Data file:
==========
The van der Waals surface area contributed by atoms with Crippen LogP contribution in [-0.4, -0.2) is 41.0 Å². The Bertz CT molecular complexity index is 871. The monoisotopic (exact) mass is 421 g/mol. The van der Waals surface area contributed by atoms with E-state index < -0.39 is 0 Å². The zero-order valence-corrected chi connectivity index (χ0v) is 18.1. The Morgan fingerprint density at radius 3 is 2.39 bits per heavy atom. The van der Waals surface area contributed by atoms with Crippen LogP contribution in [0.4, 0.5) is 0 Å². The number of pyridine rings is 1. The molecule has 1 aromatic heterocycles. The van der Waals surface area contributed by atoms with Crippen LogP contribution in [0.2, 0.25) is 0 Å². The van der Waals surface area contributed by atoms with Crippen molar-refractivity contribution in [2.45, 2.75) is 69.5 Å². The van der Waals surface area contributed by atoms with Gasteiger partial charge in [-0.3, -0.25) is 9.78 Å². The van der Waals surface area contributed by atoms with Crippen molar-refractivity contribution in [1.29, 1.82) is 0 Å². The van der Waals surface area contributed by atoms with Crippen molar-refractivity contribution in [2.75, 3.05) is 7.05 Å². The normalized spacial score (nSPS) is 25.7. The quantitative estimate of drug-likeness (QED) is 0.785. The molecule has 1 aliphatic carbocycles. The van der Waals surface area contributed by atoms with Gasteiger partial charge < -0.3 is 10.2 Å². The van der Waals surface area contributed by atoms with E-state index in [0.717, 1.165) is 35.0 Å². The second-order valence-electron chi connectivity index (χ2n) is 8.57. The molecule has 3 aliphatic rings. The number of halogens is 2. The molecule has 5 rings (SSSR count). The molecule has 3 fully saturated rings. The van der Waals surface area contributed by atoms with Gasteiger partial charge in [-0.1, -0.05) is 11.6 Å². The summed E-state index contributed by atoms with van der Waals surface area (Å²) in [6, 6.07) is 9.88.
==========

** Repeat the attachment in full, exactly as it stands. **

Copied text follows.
The van der Waals surface area contributed by atoms with Crippen LogP contribution in [-0.4, -0.2) is 41.0 Å². The Bertz CT molecular complexity index is 871. The monoisotopic (exact) mass is 421 g/mol. The van der Waals surface area contributed by atoms with E-state index < -0.39 is 0 Å². The zero-order valence-corrected chi connectivity index (χ0v) is 18.1. The Morgan fingerprint density at radius 3 is 2.39 bits per heavy atom. The van der Waals surface area contributed by atoms with Crippen LogP contribution in [0.4, 0.5) is 0 Å². The number of pyridine rings is 1. The molecule has 1 aromatic heterocycles. The van der Waals surface area contributed by atoms with Crippen LogP contribution in [0.2, 0.25) is 0 Å². The van der Waals surface area contributed by atoms with Crippen molar-refractivity contribution in [2.45, 2.75) is 69.5 Å². The van der Waals surface area contributed by atoms with Gasteiger partial charge in [-0.3, -0.25) is 9.78 Å². The van der Waals surface area contributed by atoms with Crippen molar-refractivity contribution in [1.29, 1.82) is 0 Å². The van der Waals surface area contributed by atoms with Crippen molar-refractivity contribution in [2.75, 3.05) is 7.05 Å². The normalized spacial score (nSPS) is 25.7. The quantitative estimate of drug-likeness (QED) is 0.785. The molecule has 1 aliphatic carbocycles. The van der Waals surface area contributed by atoms with Gasteiger partial charge < -0.3 is 10.2 Å². The van der Waals surface area contributed by atoms with E-state index in [0.717, 1.165) is 35.0 Å². The second-order valence-electron chi connectivity index (χ2n) is 8.57. The molecule has 3 aliphatic rings. The number of halogens is 2. The molecule has 5 rings (SSSR count). The molecule has 3 fully saturated rings. The van der Waals surface area contributed by atoms with Gasteiger partial charge in [-0.1, -0.05) is 11.6 Å². The summed E-state index contributed by atoms with van der Waals surface area (Å²) in [6, 6.07) is 9.88.